Different Linux distributions explained

Linux uses different versions of the OS called distributions or distros for short. There are hundreds of distributions with only a portion of them being the most used and the most popular. Choosing a distribution can be a little difficult if you aren’t familiar with Linux and what it has to offer. Certain distros are more user friendly and easier to install than others, as well as a few being lightweight distros which are better suited for older computers with slower hardware. Other distributions require significant Linux knowledge in order to use since a few distributions use the terminal and other software more in depthly. Here is a list of the most well know Linux distributions and what they offer.

Linux penguin

Debian

Debian is one of the oldest Linux distributions around dating back to 1993. Debian is a multi purpose distribution and can be used as a server or a desktop. There are a lot of distributions such as Ubuntu and Mint that are based off of Debian. Debian isn’t complicated to use however the the installation and post installation process requires extra steps such as configuring hardware which can be a little daunting for a begginer. For beginners a distro like Ubunto is recommended over Debian although if your willing to learn a little Debian isn’t that hard to get the hang of.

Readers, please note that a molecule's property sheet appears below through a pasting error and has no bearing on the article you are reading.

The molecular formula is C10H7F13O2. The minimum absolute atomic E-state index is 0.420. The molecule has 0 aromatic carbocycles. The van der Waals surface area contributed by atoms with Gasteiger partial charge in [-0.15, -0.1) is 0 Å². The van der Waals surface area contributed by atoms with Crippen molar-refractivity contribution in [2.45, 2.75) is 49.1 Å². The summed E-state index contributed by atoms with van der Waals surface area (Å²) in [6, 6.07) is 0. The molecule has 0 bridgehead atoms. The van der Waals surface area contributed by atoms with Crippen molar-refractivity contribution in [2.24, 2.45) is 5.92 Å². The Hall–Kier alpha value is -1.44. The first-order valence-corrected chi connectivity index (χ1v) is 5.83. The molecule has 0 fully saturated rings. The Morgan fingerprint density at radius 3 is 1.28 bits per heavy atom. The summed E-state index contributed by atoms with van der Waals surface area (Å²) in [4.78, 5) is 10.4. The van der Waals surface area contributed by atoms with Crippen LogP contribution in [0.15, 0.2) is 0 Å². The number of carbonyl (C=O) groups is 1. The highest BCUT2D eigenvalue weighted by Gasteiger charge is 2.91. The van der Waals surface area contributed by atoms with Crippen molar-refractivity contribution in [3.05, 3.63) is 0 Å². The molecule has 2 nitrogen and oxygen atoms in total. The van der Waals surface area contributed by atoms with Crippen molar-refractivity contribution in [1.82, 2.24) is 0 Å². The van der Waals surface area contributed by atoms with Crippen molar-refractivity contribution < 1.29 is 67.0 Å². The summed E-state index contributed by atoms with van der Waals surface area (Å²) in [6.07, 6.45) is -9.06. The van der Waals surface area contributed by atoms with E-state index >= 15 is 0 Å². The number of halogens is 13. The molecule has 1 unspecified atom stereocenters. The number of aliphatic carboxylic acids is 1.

Anti X

Anti X is a lightweight distro based off of Debian. Relatively easy to install. Anti X uses iceWM as the desktop environment. Good performance but not so flashy on the interface.

Kali Linux

Kali Linux is a popular distro based off of Debian. Kali Linux is used for security and penetration testing. Debian comes loaded with hundreds of software tools related to security, penetration testing, computer forensics, and reverse engineering. Kali Linux is not a beginner distro and is only recommended to those trying to learn about computer security and penetration testing.

Knoppix

Knoppix is a distribution based off of Debian that runs off of a CD or USB drive. Knoppix isn’t as extensive as Debian since it runs off a media device and uses little memory. Has a decent looking interface.

Slackware

Slackware is one of the oldest Linux distributions. It is a multi purpose distro only recommended to experienced users. Slackware Uses GNOME, KDE, and XFCE as desktop environments.

Ubuntu

Ubuntu is a desktop distro based off of Debian. It is aimed at being very user friendly just like Windows and OSX and is the most popular distro around. Ubuntu is an excellent choice for beginners. GNOME is the desktop environment that is now used, replacing unity.

Lubuntu

Lubuntu is a lightweight version of Ubuntu. The application selection isn’t as extensive since it’s a lightweight distro. Lubuntu is a good choice for older computers with slower hardware while also being just as user friendly as Ubuntu.

Linux mint

Linux mint is user friendly desktop distro based off of Ubuntu and Debian. Mint is a very smooth well designed easy to install distro which uses Cinnamon, Mate, and others as a desktop environment. Mint uses a similar display to Windows.

Linux lite

Linux lite is a lightweight distro based off of Ubuntu. Linux lite is easy to use, easy to install, and comes with a good amount of apps. XFCE is the desktop environment that is used. Linux lite is relatively user friendly.

Elementary

Elementary is a lightweight distro based off of Ubuntu. Elementary uses a clean and elegant user friendly interface making it one of the best looking distros and a great replacement for MAC since it uses a desktop environment very similar to MAC called pantheon. Elementary is easy to install and comes with a large repository for apps.

Zorin OS